Royal Mail should take comfort from one thing among the mainly wretched set of first-half results announced last week. The postal operator registered its first major loss on delivering letters in eight years but bulk mail volume, which includes direct mail, is on the up.
The postal operator said last week that the numbers of letters sent dipped 5% in the first six months of the year, driving earnings for the business down and leading to a £66m loss.
Moya Greene, Royal Mail’s recently installed chief executive, talked of dark days ahead if urgent action is not taken. She demanded “mitigating action” to counter the threat of ever steeper drops in mail volume over the coming years, namely upping the pace of modernisation.
The Government, of course, has also already identified the need for change, recently unveiling a roadmap for privatisation that could provide the “urgent” injection of private capital that would help pay for the modernisation Greene says the postal operator so desperately needs.
It was not all bad news. Bulk mail, which includes DM, paper bank statements and energy, proved to be the one shining light with the number of items sent to reach more than 7 billion items next year, approaching half the total of all the post being delivered in Britain.
However, even within this significant revenue opportunity there is a profit-sapping cost to Royal Mail and one that needs to be addressed before or promised for soon after privatisation.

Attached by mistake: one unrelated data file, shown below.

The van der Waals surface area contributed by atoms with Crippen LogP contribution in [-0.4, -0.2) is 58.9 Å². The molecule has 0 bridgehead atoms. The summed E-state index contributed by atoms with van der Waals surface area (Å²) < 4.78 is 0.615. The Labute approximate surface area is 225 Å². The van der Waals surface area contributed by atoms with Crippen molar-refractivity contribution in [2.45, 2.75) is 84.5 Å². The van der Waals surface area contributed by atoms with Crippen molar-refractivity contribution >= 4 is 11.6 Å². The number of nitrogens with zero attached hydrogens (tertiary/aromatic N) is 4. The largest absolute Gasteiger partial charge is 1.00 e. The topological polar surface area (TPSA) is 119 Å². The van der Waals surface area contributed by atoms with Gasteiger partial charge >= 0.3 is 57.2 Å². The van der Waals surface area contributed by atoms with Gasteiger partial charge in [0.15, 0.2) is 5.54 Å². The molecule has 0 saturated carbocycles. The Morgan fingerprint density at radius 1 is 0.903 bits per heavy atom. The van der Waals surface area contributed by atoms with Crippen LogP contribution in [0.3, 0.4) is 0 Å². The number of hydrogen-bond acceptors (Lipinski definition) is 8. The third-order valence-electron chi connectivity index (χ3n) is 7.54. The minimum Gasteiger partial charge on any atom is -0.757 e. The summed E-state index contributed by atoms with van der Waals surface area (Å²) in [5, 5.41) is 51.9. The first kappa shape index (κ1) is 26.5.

In addition to upping the pace of modernisation to offset declining letter numbers sent, Greene talked about the “suffocating” nature of the current regulatory regime, set up to counter the threat of a Royal Mail monopoly and foster competition. One of the main problems, it seems, is that current regulations require Royal Mail to deliver some bulk mail at a loss on behalf of rivals. It is said that rivals are able to collect DM from companies and then get Royal Mail to deliver for a discount price.
And as it that wasn’t sufficiently “suffocating”, current regulations also require Royal Mail to lower the price further if rivals cut the price they offer businesses to collect bulk mail themselves.
An opportunity is therefore added to a long list of threats. Of course, this could just sour grapes. That certainly seems to be the position of UK Mail boss Guy Buswell, who complained that that it and other competitors are being portrayed as “highwaymen robbing the Royal Mail”.
“Nonsense,” he adds, saying that it is operational inefficiencies that are driving revenues down and not rivals backed by an unfair regulatory regime.
I am sure there is an element of truth to this but I am equally as certain that the current regulatory regime does need amending to level the playing field for the benefit of all.
The Royal Mail has introduced a number of innovations over recent years all designed to encourage marketers to find a place for DM in their marketing mix.
Clearly, this has been successful. However, unless regulatory legacies are addressed and amended, private investment will be less likely and Royal Mail will not be able to compete for revenue on a level playing field.